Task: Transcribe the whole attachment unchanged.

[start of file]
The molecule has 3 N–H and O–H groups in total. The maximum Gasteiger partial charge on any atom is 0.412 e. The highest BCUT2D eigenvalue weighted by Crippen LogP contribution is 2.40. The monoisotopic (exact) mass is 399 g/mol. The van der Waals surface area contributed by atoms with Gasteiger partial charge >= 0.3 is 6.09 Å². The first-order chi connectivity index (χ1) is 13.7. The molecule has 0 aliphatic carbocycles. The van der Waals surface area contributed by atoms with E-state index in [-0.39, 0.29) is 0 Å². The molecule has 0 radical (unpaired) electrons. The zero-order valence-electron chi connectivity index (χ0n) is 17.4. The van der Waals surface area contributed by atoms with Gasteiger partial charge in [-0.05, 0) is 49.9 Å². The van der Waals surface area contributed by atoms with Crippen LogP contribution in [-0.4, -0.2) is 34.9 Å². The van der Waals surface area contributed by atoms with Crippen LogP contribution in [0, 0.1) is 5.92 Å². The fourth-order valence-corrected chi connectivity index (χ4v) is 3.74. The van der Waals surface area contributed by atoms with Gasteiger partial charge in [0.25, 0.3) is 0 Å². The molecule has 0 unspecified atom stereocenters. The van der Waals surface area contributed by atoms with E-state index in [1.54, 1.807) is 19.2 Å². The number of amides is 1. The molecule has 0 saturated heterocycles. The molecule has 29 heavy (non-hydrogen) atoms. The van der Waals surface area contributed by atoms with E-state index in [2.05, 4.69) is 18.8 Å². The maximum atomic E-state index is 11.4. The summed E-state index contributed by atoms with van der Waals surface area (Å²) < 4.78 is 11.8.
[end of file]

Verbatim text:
The molecule has 3 N–H and O–H groups in total. The maximum Gasteiger partial charge on any atom is 0.412 e. The highest BCUT2D eigenvalue weighted by Crippen LogP contribution is 2.40. The monoisotopic (exact) mass is 399 g/mol. The van der Waals surface area contributed by atoms with Gasteiger partial charge >= 0.3 is 6.09 Å². The first-order chi connectivity index (χ1) is 13.7. The molecule has 0 aliphatic carbocycles. The van der Waals surface area contributed by atoms with E-state index in [-0.39, 0.29) is 0 Å². The molecule has 0 radical (unpaired) electrons. The zero-order valence-electron chi connectivity index (χ0n) is 17.4. The van der Waals surface area contributed by atoms with Gasteiger partial charge in [-0.05, 0) is 49.9 Å². The van der Waals surface area contributed by atoms with Crippen LogP contribution in [-0.4, -0.2) is 34.9 Å². The van der Waals surface area contributed by atoms with Crippen LogP contribution in [0, 0.1) is 5.92 Å². The fourth-order valence-corrected chi connectivity index (χ4v) is 3.74. The van der Waals surface area contributed by atoms with Gasteiger partial charge in [0.25, 0.3) is 0 Å². The molecule has 0 unspecified atom stereocenters. The van der Waals surface area contributed by atoms with E-state index in [1.54, 1.807) is 19.2 Å². The number of amides is 1. The molecule has 0 saturated heterocycles. The molecule has 29 heavy (non-hydrogen) atoms. The van der Waals surface area contributed by atoms with E-state index in [2.05, 4.69) is 18.8 Å². The maximum atomic E-state index is 11.4. The summed E-state index contributed by atoms with van der Waals surface area (Å²) < 4.78 is 11.8.